Ailes, who is played by Crowe in the TV series and by John Lithgow in the movie, resigned under pressure from Rupert Murdoch and sons Lachlan and James in July 2016 – and pocketed $US40million in severance money for his trouble.

Carlson also settled before her case went to court, receiving a payout of $US20 million (Fox’s hand was forced by the fact she had secretly recorded Ailes’ comments on her phone over many months).

But, as part of that deal, she also had to sign a non-disclosure agreement (NDA) that prevented her from discussing the details of what had happened to her – which understandably makes telling her story with absolute accuracy a little challenging.

“They’re both amazing actresses,” Carlson said to fellow TV journalist Katie Couric recently, in reference to Watts and Kidman. “I have great respect for both of them. I know that they have both put in a tremendous amount of research to play my character – because I can’t tell them anything about it … they’re handcuffed [by the NDA]. It does a disservice to them, because they don’t have the ability to truly get to know me and what happened.”

The real Gretchen Carlson, photographed last month.

The real Gretchen Carlson, photographed last month. Credit:Jordan Strauss

Carlson, who is involved in efforts to have NDAs in sexual harassment cases deemed illegal, was initially critical of Kidman’s casting. “This looks nothing like me and the script I’ve seen makes other people out to be heroes unjustifiably,” she tweeted in December 2018, in a post that has since been deleted. “Hard to see your own story faked.”

She was presumably railing against Bombshell’s focus on fellow Fox News presenter Megyn Kelly (Theron), who is the central figure in the film but virtually non-existent in The Loudest Voice.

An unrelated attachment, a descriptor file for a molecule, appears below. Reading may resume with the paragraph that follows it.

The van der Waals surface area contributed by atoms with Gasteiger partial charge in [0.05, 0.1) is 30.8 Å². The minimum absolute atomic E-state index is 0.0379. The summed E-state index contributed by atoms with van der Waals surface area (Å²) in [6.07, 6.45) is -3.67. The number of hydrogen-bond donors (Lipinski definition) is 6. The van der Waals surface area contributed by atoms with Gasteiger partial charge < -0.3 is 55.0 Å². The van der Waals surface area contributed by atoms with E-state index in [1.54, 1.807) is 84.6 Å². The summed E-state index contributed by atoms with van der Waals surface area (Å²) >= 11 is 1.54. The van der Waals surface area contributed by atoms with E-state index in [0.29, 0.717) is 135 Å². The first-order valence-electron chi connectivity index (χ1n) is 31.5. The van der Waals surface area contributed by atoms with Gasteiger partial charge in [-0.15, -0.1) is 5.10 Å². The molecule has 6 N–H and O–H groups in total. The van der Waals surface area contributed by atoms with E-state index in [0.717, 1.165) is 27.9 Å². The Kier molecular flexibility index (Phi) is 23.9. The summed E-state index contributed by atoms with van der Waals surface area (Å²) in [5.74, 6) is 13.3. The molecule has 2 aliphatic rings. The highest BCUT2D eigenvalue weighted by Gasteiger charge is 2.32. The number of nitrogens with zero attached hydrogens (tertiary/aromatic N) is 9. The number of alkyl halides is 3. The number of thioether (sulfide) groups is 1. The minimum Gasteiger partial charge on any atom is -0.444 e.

The series’ showrunner Alex Metcalf was more direct in his criticism last April. “I’m not trying to trash-talk the movie but it seems to be predicated on the idea that there was this coterie of women who brought down Roger Ailes, which is a lie,” he told The Hollywood Reporter. “There was Gretchen Carlson, and that was it. I’m sure the movie will be lovely … [but] we are doing our best to reflect a reality.”

At any rate, Carlson appears to have given the Watts treatment her seal of approval – the pair have become friends since meeting at the show’s premiere – while Kidman has revealed she took the role on the advice of Meryl Streep, after receiving the offer while filming season two of Big Little Lies – for which both actresses have received Golden Globe nominations.

Asked why she told Kidman she should do it, Streep said: “That’s a no-brainer; what a great part.”

Speaking to Entertainment Tonight,  she added it was “an important story to tell” because “more than half our nation gets its news from this dubious source”.

The Golden Globes will be screened live on Foxtel’s Arena on Monday, January 6, from midday. The red carpet and awards will be live blogged by this masthead from 10am (AEST). Bombshell is in cinemas from January 16. The Loudest Voice is on Stan.

Follow the author on Facebook at karlquinnjournalist and on twitter @karlkwin

The Australian connections at the Golden Globes

Russell Crowe
Best Performance by an Actor in a Limited Series or a Motion Picture Made for Television for The Loudest Voice

Margot Robbie
Best Performance by an Actress in a Supporting Role in any Motion Picture for Bombshell

Cate Blanchett
Best Performance by an Actress in a Motion Picture, Musical or Comedy for Where’d You Go, Bernadette?

Nicole Kidman
Best Performance by an Actress In A Television Series, Drama for Big Little Lies season 2

Toni Collette
Best Performance by an Actress in a Supporting Role in a Series, Limited Series or Motion Picture Made for Television for Unbelievable

Nominated for Best Television Limited Series or Motion Picture Made for Television. The miniseries was created by Australians Luke Davies and David Michod, though bizarrely neither appears to have been named among the eligible producers

And let’s not forget our friends from New Zealand

Anthony McCarten
Best Screenplay, Motion Picture for The Two Popes

Taika Waititi
Best Motion Picture, Musical or Comedy for Jojo Rabbit (Waititi is director, co-writer and co-producer)

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